The New vs. The Old

If you don’t know what the New Perspective on Paul is read this article from Credenda/Agenda. Importantly, the New Perspective denies that Paul’s focus was on the individual’s relationship to God; that Judaism was a religion of merit; and that Judaism did not resolve Paul’s burden of guilt.

I converted to the New Perspective on Paul about two years back due to the writings of Bishop Tom Wright. What confirmed it was reading Galatians over and over again. I couldn’t make the traditional reading of Galatians fit with the text. I remember reading Wright echoing something similar. He could make the Reformational/Cranfield reading work with Romans, but not with Galatians. Paul’s concern in Galatians does seem to be with Jewish Christians forcing Gentile Christians to observe the Mosaic law, but does that necessarily imply works-righteousness? Tom Wright says not really. And there’s something to this point. Tim Gallant has pointed out that if the old Reformation reading of Galatians is correct, Paul argued incorrectly. He should have argued against the Galatians attitude towards circumcision instead of arguing against circumcision per se.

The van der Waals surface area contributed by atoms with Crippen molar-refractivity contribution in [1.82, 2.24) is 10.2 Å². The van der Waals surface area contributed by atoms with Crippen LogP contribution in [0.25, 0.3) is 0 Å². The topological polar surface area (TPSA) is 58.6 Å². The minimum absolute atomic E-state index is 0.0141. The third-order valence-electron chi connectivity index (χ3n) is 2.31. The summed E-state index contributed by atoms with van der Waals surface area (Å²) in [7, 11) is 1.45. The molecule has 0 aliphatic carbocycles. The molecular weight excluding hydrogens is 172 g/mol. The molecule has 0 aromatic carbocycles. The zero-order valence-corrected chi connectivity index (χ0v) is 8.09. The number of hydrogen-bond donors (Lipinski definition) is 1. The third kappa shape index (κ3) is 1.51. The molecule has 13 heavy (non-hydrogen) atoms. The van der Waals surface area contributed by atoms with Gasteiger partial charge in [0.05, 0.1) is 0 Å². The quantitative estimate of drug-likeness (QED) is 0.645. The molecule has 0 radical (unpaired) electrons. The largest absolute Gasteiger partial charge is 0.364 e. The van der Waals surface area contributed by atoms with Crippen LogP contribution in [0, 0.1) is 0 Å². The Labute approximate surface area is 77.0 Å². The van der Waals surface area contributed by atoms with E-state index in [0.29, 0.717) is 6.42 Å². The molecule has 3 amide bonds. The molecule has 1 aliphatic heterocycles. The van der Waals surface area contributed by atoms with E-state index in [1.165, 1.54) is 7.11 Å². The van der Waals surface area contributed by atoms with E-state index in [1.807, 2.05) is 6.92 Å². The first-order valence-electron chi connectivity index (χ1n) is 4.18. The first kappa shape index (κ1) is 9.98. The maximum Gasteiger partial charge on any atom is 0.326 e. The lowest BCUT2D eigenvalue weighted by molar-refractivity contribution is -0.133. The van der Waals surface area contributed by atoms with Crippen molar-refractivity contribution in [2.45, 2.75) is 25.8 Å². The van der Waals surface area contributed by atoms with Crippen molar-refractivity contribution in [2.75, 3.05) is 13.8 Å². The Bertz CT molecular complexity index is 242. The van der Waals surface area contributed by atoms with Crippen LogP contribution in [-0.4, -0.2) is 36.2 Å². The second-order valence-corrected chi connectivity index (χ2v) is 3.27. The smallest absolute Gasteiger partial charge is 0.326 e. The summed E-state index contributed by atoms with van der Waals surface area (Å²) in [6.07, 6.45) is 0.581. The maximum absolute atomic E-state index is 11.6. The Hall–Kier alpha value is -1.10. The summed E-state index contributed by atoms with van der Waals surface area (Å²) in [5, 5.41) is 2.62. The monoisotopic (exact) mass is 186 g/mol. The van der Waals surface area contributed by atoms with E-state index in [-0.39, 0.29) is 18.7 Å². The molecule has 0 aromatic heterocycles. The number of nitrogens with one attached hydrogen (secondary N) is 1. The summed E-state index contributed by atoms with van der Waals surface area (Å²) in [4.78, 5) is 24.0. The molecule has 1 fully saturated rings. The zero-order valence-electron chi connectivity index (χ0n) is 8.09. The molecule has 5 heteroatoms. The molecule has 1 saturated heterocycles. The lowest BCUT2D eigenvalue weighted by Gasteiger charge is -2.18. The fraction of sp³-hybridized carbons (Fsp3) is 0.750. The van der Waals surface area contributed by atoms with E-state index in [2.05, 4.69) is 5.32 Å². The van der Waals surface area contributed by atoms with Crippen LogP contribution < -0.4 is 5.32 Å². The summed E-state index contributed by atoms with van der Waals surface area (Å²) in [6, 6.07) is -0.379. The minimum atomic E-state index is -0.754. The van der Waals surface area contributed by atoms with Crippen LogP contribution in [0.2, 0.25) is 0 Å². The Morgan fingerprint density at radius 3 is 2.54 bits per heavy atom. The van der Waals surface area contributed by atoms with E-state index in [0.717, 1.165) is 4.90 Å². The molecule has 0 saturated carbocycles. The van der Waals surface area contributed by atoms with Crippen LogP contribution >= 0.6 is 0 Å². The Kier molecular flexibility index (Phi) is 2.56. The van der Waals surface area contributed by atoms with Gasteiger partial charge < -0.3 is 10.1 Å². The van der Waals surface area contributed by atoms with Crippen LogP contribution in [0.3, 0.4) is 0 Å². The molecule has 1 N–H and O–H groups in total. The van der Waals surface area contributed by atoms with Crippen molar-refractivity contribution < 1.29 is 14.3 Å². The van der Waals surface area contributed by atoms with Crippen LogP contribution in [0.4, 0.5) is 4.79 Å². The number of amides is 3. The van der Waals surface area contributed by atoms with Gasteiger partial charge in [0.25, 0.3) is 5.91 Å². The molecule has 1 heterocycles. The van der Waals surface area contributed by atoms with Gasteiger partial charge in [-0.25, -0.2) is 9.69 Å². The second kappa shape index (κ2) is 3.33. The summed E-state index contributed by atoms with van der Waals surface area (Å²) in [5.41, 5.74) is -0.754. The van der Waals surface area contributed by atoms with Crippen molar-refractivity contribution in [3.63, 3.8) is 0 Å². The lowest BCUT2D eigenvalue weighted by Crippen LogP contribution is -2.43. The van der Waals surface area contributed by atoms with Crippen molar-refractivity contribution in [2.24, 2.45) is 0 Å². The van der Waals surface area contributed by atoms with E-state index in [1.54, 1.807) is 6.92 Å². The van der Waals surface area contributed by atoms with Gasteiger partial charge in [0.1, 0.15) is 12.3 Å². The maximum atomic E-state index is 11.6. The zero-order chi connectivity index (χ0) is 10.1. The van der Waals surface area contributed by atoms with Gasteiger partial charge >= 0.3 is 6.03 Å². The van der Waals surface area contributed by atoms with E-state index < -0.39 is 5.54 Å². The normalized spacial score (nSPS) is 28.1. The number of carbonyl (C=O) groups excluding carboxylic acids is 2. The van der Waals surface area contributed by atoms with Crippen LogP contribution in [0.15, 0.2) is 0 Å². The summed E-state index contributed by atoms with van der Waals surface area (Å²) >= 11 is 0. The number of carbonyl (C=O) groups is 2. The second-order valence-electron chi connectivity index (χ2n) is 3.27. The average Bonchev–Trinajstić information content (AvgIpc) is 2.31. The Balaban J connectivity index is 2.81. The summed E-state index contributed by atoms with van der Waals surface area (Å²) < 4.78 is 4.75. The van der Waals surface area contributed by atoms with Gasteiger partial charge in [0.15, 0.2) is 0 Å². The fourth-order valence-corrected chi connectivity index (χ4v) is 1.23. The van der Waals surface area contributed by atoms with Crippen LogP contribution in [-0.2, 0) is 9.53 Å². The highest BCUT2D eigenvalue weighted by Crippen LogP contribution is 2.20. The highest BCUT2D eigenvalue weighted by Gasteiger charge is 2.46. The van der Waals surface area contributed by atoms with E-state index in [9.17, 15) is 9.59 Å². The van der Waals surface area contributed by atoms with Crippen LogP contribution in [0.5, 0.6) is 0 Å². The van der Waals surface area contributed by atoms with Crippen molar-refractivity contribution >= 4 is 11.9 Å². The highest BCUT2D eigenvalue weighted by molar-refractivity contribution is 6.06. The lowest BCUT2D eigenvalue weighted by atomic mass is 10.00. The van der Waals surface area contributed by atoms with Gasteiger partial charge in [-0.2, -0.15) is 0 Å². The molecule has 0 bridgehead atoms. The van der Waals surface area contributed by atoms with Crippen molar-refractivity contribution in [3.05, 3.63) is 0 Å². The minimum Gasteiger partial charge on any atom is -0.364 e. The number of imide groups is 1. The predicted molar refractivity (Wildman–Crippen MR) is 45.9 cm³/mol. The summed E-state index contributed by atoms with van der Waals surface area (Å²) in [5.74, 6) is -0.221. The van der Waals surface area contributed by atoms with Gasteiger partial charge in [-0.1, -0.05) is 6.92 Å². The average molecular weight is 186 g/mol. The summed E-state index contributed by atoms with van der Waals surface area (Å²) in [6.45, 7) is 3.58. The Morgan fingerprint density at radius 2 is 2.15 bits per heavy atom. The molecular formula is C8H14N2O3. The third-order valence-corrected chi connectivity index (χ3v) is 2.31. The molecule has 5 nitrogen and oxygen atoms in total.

I still think the New Perspective reading of Galatians is correct, but I noticed a flaw in it last night. Galatians 4:8-11 reads:

8Formerly, when you did not know God, you were slaves to those who by nature are not gods. 9But now that you know God—or rather are known by God—how is it that you are turning back to those weak and miserable principles? Do you wish to be enslaved by them all over again? 10You are observing special days and months and seasons and years! 11I fear for you, that somehow I have wasted my efforts on you.

According to Tom Wright, Paul is referencing Judaism here. The weak and miserable principles are the Mosaic covenant (see v.10). Paul always has eschatology in mind when writing, and he sees that post-cross / resurrection, the Mosaic covenant has been fulfilled. To return to it is to ignore what God has done – creating one universal family defined by faith and not by Torah. So far so good.

Now look at verse 8. Paul is clear that those to whom he is speaking did not know God before they placed their faith in Christ. This is easy exegesis from an old perspective Reformation reading. Certain Jews thought they could merit God’s favour by trusting in their obedience to Torah.

A new perspective reading is much more difficult. How can Paul say that those Jews did not know God before Christ? What was keeping them from Him if it wasn’t works righteousness?

This is an honest question. I’m not sure where to go from here.